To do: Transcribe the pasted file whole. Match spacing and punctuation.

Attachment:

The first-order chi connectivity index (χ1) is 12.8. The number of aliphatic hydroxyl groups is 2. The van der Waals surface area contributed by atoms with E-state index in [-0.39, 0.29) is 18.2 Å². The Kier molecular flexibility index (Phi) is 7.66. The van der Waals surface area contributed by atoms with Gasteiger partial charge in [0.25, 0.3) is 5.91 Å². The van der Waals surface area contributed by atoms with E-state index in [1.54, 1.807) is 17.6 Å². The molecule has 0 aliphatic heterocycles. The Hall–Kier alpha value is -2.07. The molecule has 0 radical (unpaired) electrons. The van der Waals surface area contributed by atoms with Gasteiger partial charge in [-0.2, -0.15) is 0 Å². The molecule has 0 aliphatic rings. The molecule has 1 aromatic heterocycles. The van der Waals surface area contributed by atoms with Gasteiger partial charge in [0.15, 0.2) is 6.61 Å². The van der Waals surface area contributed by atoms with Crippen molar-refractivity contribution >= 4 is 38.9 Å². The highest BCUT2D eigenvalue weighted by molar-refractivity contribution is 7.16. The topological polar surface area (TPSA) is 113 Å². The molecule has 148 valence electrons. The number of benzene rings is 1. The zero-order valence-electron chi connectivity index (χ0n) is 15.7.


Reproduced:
The first-order chi connectivity index (χ1) is 12.8. The number of aliphatic hydroxyl groups is 2. The van der Waals surface area contributed by atoms with E-state index in [-0.39, 0.29) is 18.2 Å². The Kier molecular flexibility index (Phi) is 7.66. The van der Waals surface area contributed by atoms with Gasteiger partial charge in [0.25, 0.3) is 5.91 Å². The van der Waals surface area contributed by atoms with E-state index in [1.54, 1.807) is 17.6 Å². The molecule has 0 aliphatic heterocycles. The Hall–Kier alpha value is -2.07. The molecule has 0 radical (unpaired) electrons. The van der Waals surface area contributed by atoms with Gasteiger partial charge in [-0.2, -0.15) is 0 Å². The molecule has 0 aliphatic rings. The molecule has 1 aromatic heterocycles. The van der Waals surface area contributed by atoms with Gasteiger partial charge in [0.15, 0.2) is 6.61 Å². The van der Waals surface area contributed by atoms with Crippen molar-refractivity contribution >= 4 is 38.9 Å². The highest BCUT2D eigenvalue weighted by molar-refractivity contribution is 7.16. The topological polar surface area (TPSA) is 113 Å². The molecule has 148 valence electrons. The number of benzene rings is 1. The zero-order valence-electron chi connectivity index (χ0n) is 15.7.